Ultimately, Swordslave is about liberty, and the many guises oppression can take. I’ve finished the first draft and have begun revisions, but I’d also like to write more short stories in 2013, submit them to competitions, anthologies and literary journals, and maybe even e-publish an anthology.

I believe in looking for opportunities to write whenever and wherever I can – especially as I’m a long way off writing full time – but it’s a powerful thing to know that there is a place where I can immerse myself in my dream and allow it room to breathe. 

My number one tip for creating your own writing space? Train yourself so you can write anywhere. Then, when you get the opportunity to make a space your own, treat it as another tool to hone your craft.

Create an environment that sharpens you. And don’t stop writing.


Bio: Rosanna Silverlight spent her childhood daydreaming, reading stories about magic and ponies and later on, writing stories about magic and ponies. 

She still adores reading and still writes – though not so much about ponies these days. She graduated from Lancaster University in 2007 with a joint honours degree in English Literature and Creative Writing, and set about learning the hard way that being a daydreamer is fine, as long as you don’t expect too much. If you do, you’d best pay attention and do something about making those dreams come true. No one else will do it for you!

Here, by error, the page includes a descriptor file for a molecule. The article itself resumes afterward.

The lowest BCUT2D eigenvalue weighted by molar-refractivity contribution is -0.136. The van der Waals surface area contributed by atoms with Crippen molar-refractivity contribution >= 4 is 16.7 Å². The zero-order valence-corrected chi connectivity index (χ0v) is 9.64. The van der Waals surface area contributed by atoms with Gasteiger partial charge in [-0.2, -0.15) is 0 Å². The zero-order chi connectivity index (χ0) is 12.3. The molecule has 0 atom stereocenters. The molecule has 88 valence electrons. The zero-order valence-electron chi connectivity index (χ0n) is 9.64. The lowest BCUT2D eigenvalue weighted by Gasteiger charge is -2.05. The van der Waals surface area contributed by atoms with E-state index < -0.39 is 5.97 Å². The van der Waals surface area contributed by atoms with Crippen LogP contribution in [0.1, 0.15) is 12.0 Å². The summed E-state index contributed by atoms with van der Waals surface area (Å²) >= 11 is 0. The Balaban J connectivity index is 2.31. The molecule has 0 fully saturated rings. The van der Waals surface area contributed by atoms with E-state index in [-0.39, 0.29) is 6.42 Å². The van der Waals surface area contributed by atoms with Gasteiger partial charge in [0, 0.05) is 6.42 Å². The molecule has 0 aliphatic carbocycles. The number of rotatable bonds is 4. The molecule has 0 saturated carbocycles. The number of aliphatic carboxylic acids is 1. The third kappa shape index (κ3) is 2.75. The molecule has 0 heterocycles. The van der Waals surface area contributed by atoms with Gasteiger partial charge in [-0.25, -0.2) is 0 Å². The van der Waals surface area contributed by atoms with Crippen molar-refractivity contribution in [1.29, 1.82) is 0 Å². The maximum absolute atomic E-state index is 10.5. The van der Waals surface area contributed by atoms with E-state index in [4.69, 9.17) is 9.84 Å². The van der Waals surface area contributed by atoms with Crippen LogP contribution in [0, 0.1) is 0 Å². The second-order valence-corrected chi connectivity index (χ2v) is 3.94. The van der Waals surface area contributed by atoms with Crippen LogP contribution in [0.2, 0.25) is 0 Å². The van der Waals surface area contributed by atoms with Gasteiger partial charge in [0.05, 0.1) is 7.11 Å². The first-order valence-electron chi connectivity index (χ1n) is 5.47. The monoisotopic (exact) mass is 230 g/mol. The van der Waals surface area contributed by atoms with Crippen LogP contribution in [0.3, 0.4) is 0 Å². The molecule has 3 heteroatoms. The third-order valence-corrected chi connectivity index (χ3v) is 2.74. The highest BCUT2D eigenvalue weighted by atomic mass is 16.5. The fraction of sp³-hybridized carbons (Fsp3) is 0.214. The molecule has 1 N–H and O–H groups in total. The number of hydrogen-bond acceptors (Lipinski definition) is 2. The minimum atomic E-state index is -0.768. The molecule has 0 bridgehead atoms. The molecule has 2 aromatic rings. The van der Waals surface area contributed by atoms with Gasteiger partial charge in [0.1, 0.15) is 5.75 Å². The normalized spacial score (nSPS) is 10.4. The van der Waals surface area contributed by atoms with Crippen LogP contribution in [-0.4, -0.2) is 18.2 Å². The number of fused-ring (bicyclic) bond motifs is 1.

After a year spent in Spain and Portugal teaching English, she moved back to the UK and settled with her wonderful, imaginative boyfriend in Somerset, a beautiful part of the UK well known for its cider and Glastonbury Tor. 

Rosanna currently divides her time between working a part-time job and writing at home. She writes short stories – some of which you can read on her website [] – and is working on her first novel, Swordslave



  1. Rosanna, your space sounds cozy and inspiring. Your novel Swordslaves sounds like a great read, good luck with the revisions. And thanks for leaving tips for creating a productive workspace!

  2. Victoria, thanks for giving me the opportunity to talk about my writing space! It made me think about my journey as a writer and how lucky I’ve been to be able to put together a space where I can completely relax, be myself and just WRITE! I’m glad you enjoyed my piece and I hope my tips are helpful.

    As for Swordslave … I’m digging in for another afternoon of revising! 🙂

  3. What a wonderful post, Rosanna! I especially love what you say about entering your “own mental space.” That is the way it begins, isn’t it…I think, for all of us. Swordslaves sounds very exciting, and I’ll look forward to seeing it in print!

  4. Thank you for your comment, Barbara! Yes, my mental space has to be right first otherwise nothing productive will happen when I sit down at my desk! Writing definitely begins in the mind. 🙂 Thanks also for your kind words about Swordslave – I’m about to do some work on it this afternoon and I will carry your encouragement with me as I begin!

Speak Your Mind


ten − 4 =